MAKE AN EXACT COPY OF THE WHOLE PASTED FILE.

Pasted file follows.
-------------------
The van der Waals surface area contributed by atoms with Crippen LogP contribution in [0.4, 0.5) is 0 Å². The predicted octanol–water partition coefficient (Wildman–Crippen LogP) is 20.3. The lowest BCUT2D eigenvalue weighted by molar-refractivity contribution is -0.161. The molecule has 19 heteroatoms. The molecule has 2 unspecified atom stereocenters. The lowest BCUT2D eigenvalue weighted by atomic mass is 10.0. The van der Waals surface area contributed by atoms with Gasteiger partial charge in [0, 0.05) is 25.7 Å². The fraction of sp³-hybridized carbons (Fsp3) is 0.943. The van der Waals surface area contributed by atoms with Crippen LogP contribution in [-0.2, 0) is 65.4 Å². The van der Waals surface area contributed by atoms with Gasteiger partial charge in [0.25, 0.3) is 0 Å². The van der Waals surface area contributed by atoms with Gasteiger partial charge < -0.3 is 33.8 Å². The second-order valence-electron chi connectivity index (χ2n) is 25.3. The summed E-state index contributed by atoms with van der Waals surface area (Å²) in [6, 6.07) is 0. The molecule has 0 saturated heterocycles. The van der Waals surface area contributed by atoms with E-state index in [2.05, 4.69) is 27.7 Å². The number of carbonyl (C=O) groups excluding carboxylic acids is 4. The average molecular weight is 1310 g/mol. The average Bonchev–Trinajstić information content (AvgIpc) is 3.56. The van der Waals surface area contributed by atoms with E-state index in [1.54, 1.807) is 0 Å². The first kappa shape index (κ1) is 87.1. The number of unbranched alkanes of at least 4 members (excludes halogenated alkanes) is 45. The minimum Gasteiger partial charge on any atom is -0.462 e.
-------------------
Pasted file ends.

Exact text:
The van der Waals surface area contributed by atoms with Crippen LogP contribution in [0.4, 0.5) is 0 Å². The predicted octanol–water partition coefficient (Wildman–Crippen LogP) is 20.3. The lowest BCUT2D eigenvalue weighted by molar-refractivity contribution is -0.161. The molecule has 19 heteroatoms. The molecule has 2 unspecified atom stereocenters. The lowest BCUT2D eigenvalue weighted by atomic mass is 10.0. The van der Waals surface area contributed by atoms with Gasteiger partial charge in [0, 0.05) is 25.7 Å². The fraction of sp³-hybridized carbons (Fsp3) is 0.943. The van der Waals surface area contributed by atoms with Crippen LogP contribution in [-0.2, 0) is 65.4 Å². The van der Waals surface area contributed by atoms with Gasteiger partial charge in [0.25, 0.3) is 0 Å². The van der Waals surface area contributed by atoms with Gasteiger partial charge < -0.3 is 33.8 Å². The second-order valence-electron chi connectivity index (χ2n) is 25.3. The summed E-state index contributed by atoms with van der Waals surface area (Å²) in [6, 6.07) is 0. The molecule has 0 saturated heterocycles. The van der Waals surface area contributed by atoms with E-state index in [2.05, 4.69) is 27.7 Å². The number of carbonyl (C=O) groups excluding carboxylic acids is 4. The average molecular weight is 1310 g/mol. The average Bonchev–Trinajstić information content (AvgIpc) is 3.56. The van der Waals surface area contributed by atoms with E-state index in [1.54, 1.807) is 0 Å². The first kappa shape index (κ1) is 87.1. The number of unbranched alkanes of at least 4 members (excludes halogenated alkanes) is 45. The minimum Gasteiger partial charge on any atom is -0.462 e.